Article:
The presentation then explained how, in order to support the “open network for open devices” paradigm and the mobile internet applications operating thereupon, appropriate application program interfaces (APIs) need to be made available to developers and service providers. These APIs need to be able to access the mobile device’s location information as well as be aware of the network itself, thereby providing a superior quality of experience to the end-user. Clearwire seeks to provide location information via APIs that employ a client/server service whereby applications can determine their own locations (“where am I?”), a server/server service which enables geo-fencing or tracking (“where are they?”), enabling location in browsers themselves including Chrome, Firefox and IE, and also by working with existing location providers to use WiMax for reporting location information. For example, a lightweight JSON/HTTP service allows client applications including browsers to query their locations and obtain their latitude/longitude information from the server. Clearwire is also working on adding direct support for Google Gears, Firefox and other browsers. Similarly, the server/server service employs the device’s IP address or MAC address to determine the device’s location. Network-awareness will be provided via Session Information and includes enhanced location awareness via triangulation, radio-signal quality information, as well as diagnostics collection and reporting such as round-trip time to each neighbor (future enhancement) and neighboring sector information (also a future enhancement). The session information is sought to be provided by a single, or common API, the so-called CAPI, which Clearwire is currently standardizing and promoting. As a matter of fact, CAPI 1.2.1 has already been implemented on a variety of chipsets including Intel’s WiMax-enabled laptops. Moreover, CAPI 2.0, which is currently being standardized, will (when available commercially) include such features as neighboring sector information, handoff notification and a list of applications requesting a particular quality of service (QoS).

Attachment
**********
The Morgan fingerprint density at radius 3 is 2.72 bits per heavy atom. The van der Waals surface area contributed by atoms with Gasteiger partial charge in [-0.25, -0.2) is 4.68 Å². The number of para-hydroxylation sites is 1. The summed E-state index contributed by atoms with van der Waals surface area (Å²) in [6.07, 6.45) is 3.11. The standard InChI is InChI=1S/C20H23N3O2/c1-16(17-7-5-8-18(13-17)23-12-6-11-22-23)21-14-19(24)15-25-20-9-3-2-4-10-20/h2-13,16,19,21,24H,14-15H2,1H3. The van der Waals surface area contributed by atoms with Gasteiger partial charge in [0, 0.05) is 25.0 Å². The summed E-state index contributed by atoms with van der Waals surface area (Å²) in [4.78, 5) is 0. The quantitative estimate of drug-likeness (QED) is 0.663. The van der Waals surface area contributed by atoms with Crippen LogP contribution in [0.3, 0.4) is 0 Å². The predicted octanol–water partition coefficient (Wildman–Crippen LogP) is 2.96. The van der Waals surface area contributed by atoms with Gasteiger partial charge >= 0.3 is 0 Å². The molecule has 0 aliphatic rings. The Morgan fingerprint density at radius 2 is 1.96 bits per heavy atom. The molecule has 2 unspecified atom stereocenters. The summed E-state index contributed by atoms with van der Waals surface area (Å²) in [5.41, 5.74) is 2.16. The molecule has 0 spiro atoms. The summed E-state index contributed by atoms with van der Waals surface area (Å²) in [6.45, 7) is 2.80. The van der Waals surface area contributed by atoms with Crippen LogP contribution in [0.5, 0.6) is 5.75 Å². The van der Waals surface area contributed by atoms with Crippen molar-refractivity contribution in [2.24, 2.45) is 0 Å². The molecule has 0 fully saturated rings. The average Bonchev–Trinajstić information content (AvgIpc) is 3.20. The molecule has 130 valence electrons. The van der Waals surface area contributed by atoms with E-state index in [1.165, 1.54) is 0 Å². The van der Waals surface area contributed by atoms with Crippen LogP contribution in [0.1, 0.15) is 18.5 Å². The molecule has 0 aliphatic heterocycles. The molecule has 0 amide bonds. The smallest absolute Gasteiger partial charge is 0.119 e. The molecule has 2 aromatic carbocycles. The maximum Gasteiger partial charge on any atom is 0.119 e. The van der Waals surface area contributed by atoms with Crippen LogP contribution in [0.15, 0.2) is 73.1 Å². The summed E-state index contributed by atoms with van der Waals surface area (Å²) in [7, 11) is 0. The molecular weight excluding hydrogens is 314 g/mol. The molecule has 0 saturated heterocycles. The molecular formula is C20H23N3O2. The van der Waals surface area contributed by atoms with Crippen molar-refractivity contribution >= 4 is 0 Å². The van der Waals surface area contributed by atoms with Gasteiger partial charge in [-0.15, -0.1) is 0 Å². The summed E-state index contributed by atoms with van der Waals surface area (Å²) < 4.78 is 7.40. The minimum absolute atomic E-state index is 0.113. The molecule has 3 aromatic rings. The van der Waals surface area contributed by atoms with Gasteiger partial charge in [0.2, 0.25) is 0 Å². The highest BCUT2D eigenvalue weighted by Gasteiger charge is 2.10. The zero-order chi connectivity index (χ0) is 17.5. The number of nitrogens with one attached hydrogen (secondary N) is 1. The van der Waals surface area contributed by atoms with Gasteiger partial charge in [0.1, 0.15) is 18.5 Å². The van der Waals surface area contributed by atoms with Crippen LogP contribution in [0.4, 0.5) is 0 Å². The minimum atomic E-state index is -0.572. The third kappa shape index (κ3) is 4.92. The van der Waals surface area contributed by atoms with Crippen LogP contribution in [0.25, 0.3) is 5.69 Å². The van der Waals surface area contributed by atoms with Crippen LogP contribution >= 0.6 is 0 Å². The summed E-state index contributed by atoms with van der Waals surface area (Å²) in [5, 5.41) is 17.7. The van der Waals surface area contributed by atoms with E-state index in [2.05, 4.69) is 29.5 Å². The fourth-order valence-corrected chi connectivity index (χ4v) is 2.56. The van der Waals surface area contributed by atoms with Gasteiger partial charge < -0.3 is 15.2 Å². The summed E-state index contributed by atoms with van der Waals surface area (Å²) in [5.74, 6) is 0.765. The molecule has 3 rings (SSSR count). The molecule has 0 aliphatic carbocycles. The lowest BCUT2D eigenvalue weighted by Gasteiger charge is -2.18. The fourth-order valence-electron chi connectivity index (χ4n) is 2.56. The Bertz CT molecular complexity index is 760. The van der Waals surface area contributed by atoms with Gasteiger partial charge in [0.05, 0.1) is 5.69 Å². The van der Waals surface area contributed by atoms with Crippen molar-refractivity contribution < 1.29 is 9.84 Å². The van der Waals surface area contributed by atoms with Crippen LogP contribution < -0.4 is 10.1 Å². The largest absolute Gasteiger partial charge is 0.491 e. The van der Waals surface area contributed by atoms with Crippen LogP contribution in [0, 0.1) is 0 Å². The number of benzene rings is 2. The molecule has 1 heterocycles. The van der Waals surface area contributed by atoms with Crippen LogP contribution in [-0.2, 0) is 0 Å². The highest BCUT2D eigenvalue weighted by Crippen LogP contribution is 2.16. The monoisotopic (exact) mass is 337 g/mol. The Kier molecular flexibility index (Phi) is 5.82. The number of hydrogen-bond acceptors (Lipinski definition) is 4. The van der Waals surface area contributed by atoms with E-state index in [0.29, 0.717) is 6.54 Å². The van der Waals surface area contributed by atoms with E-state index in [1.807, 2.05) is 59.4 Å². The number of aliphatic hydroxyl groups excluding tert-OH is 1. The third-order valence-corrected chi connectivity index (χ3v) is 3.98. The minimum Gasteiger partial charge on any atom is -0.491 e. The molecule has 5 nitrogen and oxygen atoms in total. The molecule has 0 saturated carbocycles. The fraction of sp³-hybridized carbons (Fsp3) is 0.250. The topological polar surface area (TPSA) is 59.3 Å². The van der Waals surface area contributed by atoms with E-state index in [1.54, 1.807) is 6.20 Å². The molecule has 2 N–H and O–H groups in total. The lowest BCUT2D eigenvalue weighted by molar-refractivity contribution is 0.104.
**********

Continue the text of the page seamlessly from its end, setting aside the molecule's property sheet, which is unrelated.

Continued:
Suggesting that Clearwire views mobile video as a major application for the 4G network-enabled mobile internet, the talk elaborated on Clearwire’s efforts to ensure a high-quality end-user experience by supporting in-network video optimization as well as session information provision to video clients, video servers and video service providers to help them optimize their transmission/reception performances.
The final part of the Developer Enablement portion of the presentation focused on QoS and its current status vis-à-vis Clearwire’s 4G network deployments. The talk explained that traffic streams such as video are specified to have a particular service-level in terms of throughput, latency (network delay) and jitter (delay variation). The network then identifies these streams and attempts to provide the desired service-level to each stream with a goal of minimizing the likelihood of network congestion while concurrently supporting different service-levels. At this time, while QoS has been implemented in Clearwire’s network, it will be offered to users only after Clearwire concludes its ongoing open-internet NPRM talks with the FCC and it’s (Clearwire’s) partners on when QoS-on-demand should be formally deployed. Additionally, Clearwire is yet to finalize its strategy with respect to load balancing (balancing QoS demands from a plurality of end-users), as well as network management once full QoS-on-demand becomes available, possibly in the third quarter of this year.
The Developer Resources section of the talk was presented by Allen Flanagan, where the 4G WiMax Innovation Network, also known as CLEAR was explained in detail. According to the presentation, CLEAR is a pre-commercial network deployed in parts of Silicon Valley including Palo Alto and Menlo Park, Mountain View and Santa Clara for testing mobile device-based applications. Registered service, application and content developers may make use of this service for free for the duration of the program. Noting that the CLEAR program encourages app developers to create applications which take advantage of the mobility aspect of the device, the talk pointed out that the Innovation Network is, however, not a testbed for hardware nor is it intended for end-users. When invited to suggest an example app for the 4G Innovators Network, Allen Flanagan outlined an application for public safety teams which could perform voice recognition and possibly translation. Such an app could be very useful for disaster-hit areas where local first-responders need to communicate with emergency workers who may not speak the native language. The talk concluded with an invitation to the audience members to receive free passes to the 4G WiMax Developer Workshop to be held in Santa Clara Convention Center on March 2nd of this year.